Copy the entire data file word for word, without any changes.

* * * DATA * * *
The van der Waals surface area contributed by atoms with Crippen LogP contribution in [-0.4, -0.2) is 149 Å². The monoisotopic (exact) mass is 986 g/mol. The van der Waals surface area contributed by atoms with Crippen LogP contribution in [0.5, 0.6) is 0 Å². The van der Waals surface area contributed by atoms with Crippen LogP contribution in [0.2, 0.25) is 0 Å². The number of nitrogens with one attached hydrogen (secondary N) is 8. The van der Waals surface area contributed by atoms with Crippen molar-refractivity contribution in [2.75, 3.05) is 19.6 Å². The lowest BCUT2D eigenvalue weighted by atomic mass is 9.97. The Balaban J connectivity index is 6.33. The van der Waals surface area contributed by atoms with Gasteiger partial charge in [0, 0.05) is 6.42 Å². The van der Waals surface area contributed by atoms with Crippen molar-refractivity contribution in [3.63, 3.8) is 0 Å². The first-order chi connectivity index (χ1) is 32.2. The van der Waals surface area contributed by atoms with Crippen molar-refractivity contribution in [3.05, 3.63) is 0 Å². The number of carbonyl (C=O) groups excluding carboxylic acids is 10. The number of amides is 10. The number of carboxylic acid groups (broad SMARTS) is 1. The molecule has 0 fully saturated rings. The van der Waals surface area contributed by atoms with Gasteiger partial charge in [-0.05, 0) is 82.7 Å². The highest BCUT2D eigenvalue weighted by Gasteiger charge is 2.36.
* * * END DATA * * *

The van der Waals surface area contributed by atoms with Crippen LogP contribution in [-0.4, -0.2) is 149 Å². The monoisotopic (exact) mass is 986 g/mol. The van der Waals surface area contributed by atoms with Crippen LogP contribution in [0.5, 0.6) is 0 Å². The van der Waals surface area contributed by atoms with Crippen LogP contribution in [0.2, 0.25) is 0 Å². The number of nitrogens with one attached hydrogen (secondary N) is 8. The van der Waals surface area contributed by atoms with Crippen molar-refractivity contribution in [2.75, 3.05) is 19.6 Å². The lowest BCUT2D eigenvalue weighted by atomic mass is 9.97. The Balaban J connectivity index is 6.33. The van der Waals surface area contributed by atoms with Gasteiger partial charge in [0, 0.05) is 6.42 Å². The van der Waals surface area contributed by atoms with Crippen molar-refractivity contribution in [3.63, 3.8) is 0 Å². The first-order chi connectivity index (χ1) is 32.2. The van der Waals surface area contributed by atoms with Crippen molar-refractivity contribution in [3.05, 3.63) is 0 Å². The number of carbonyl (C=O) groups excluding carboxylic acids is 10. The number of amides is 10. The number of carboxylic acid groups (broad SMARTS) is 1. The molecule has 0 fully saturated rings. The van der Waals surface area contributed by atoms with Gasteiger partial charge in [-0.05, 0) is 82.7 Å². The highest BCUT2D eigenvalue weighted by Gasteiger charge is 2.36.